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The relationship between accessory foramina and tumour spread on the medial mandibular surface

Lookup NU author(s): Kersi Fanibunda, Professor John MatthewsORCiD


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The medial cortical surface of the mandible can be involved by tumour infiltration from the floor of the mouth. A detailed study of spread via accessory foramina through the edentulous alveolar crest has been previously undertaken, but no similar study has been carried out for the medial surface. In order to gain further appreciation of the mode of tumour spread, a study of the number and distribution of accessory foramina on the medial mandibular surface was performed on 89 mandibles. The number of foramina varied greatly from specimen to specimen. In the ascending ramus above the inferior dental foramen, 3 mandibles showed no foramina; the condylar section possessed the greatest proportion followed by the sigmoid and the coronoid. On the rest of the medial surface below the inferior dental foramen, all specimens showed at least 1 accessory foremen; the greatest concentration was in the middle third along the path of the inferior dental canal, followed by the upper third and the lower third section. Accessory foramina were repeatedly present at certain dedicated sites. The medial facing wall of the inferior dental foramen was found to be the commonest dedicated site (98.3%) followed by foramina on either side of the genial tubercles (71.9%), the digastric fossa (71.9%) and the median foramen above the genial tubercles (64%). The findings of this study are in keeping with the current observation that the lower border is least commonly involved in tumour spread. In view of the presence of accessory foramina along the inferior dental canal and especially on the medial facing wall of the inferior dental foramen, it is imperative to preclude tumour spread in this region prior to undertaking the conservative rim resection procedure. Medial to the symphysis the alveolar mucosa dips down almost to the level of the dedicated foramina in the vicinity of the genial tubercles. As a general rule the attached muscle forms a barrier to tumour spread except in the later stages, however, in irradiated mandibles resistance to spread has been previously reported to be diminished. Under these circumstances, it is possible that the numerous accessory foramina reported in this study could facilitate a direct pathway into the cancellous bone.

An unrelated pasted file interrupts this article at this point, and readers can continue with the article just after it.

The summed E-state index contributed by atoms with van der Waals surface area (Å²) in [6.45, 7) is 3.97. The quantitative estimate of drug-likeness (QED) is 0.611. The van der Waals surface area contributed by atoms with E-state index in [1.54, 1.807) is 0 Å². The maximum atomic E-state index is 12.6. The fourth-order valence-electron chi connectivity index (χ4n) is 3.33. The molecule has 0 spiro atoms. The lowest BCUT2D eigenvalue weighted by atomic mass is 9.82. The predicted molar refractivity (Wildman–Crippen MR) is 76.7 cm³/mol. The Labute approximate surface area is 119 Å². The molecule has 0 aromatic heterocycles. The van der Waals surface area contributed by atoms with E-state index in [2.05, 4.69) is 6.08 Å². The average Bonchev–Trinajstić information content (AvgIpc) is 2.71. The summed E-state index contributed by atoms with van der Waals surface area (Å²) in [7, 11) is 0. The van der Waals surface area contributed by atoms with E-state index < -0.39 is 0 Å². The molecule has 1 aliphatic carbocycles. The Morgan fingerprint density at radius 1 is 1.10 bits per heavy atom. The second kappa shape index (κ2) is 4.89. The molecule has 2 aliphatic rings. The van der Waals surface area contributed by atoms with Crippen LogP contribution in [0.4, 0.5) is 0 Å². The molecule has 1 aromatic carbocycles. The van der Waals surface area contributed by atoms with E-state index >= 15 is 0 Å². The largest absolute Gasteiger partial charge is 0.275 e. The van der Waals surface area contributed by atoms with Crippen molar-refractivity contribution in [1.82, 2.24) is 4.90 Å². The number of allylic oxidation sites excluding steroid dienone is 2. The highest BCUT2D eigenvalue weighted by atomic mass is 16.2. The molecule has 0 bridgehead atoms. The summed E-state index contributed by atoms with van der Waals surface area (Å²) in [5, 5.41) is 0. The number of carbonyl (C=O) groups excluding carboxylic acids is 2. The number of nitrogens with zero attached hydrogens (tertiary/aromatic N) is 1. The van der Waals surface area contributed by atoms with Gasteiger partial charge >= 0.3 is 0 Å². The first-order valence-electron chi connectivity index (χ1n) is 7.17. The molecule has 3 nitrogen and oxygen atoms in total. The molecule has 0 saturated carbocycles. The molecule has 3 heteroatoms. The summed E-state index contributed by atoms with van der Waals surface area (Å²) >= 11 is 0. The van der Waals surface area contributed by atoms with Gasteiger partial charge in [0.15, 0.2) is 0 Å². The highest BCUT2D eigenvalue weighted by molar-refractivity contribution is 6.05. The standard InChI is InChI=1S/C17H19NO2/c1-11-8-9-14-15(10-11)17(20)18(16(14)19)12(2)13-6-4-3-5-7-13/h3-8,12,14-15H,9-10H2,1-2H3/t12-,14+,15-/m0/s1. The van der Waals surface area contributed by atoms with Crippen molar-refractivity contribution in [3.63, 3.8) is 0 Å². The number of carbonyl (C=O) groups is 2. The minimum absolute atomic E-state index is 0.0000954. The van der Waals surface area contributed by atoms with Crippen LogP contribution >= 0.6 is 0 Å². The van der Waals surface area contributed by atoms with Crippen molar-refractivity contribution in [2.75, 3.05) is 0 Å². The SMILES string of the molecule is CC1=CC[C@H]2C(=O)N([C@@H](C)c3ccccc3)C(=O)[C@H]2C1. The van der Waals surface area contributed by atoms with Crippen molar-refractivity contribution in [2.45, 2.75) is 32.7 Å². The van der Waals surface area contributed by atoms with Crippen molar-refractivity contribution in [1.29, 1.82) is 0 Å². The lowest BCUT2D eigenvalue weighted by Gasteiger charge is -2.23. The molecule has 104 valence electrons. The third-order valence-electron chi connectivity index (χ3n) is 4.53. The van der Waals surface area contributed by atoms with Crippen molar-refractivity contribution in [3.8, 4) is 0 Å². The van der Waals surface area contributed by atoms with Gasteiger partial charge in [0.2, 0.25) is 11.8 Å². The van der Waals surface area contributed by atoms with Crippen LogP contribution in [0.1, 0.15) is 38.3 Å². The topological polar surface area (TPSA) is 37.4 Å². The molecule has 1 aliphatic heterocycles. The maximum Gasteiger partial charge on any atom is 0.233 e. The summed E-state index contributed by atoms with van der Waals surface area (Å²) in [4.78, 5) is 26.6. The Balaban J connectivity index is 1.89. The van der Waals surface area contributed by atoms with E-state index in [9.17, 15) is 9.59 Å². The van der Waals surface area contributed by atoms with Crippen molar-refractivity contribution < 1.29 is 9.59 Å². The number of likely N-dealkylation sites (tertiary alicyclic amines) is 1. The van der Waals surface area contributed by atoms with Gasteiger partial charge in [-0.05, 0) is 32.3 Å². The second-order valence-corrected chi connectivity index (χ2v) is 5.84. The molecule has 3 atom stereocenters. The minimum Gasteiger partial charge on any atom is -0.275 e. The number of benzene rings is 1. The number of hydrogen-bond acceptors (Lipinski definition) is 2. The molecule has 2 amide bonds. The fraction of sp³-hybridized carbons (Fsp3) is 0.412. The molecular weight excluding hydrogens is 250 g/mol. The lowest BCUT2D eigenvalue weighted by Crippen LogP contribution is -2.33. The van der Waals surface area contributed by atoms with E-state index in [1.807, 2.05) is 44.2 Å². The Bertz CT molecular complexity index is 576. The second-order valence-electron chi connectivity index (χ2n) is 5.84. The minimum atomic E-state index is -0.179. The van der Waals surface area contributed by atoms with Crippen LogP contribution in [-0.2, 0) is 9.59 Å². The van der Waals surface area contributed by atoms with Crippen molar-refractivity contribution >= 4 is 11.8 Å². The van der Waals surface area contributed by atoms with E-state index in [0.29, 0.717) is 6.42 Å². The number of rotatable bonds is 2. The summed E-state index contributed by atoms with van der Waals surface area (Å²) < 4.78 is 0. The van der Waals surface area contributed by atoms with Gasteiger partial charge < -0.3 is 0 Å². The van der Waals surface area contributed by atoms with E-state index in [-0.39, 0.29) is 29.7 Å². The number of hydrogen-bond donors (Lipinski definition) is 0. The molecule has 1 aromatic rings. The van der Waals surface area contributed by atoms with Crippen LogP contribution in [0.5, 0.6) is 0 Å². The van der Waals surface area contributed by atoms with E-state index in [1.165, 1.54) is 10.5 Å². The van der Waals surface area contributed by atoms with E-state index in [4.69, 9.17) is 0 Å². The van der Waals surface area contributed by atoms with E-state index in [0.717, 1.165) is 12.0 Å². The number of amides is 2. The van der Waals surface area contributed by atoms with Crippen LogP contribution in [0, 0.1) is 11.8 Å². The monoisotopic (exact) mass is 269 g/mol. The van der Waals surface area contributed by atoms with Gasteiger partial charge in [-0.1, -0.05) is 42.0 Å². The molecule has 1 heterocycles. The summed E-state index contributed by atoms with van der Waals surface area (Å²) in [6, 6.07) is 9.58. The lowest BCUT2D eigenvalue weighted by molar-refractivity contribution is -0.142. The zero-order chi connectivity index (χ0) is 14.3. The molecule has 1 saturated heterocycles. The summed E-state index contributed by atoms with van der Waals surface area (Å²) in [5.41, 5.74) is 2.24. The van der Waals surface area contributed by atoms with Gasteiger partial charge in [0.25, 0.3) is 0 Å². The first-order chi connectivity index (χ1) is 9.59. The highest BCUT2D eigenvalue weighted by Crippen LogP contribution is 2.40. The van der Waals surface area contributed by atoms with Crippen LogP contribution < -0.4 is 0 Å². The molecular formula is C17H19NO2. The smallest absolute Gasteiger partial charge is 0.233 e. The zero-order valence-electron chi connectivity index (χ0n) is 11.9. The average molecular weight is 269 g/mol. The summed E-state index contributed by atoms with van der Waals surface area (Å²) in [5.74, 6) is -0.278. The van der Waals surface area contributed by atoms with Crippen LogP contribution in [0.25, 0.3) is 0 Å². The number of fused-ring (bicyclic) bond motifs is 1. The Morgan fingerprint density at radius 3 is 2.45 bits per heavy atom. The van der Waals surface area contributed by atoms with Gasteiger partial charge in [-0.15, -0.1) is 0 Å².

Publication metadata

Author(s): Fanibunda K, Matthews JNS

Publication type: Article

Publication status: Published

Journal: Journal of Anatomy

Year: 2000

Volume: 196

Issue: 1

Pages: 23-29

ISSN (print): 0021-8782

ISSN (electronic): 1469-7580

Publisher: Wiley-Blackwell Publishing Ltd.


DOI: 10.1017/S0021878299005671

PubMed id: 10697285


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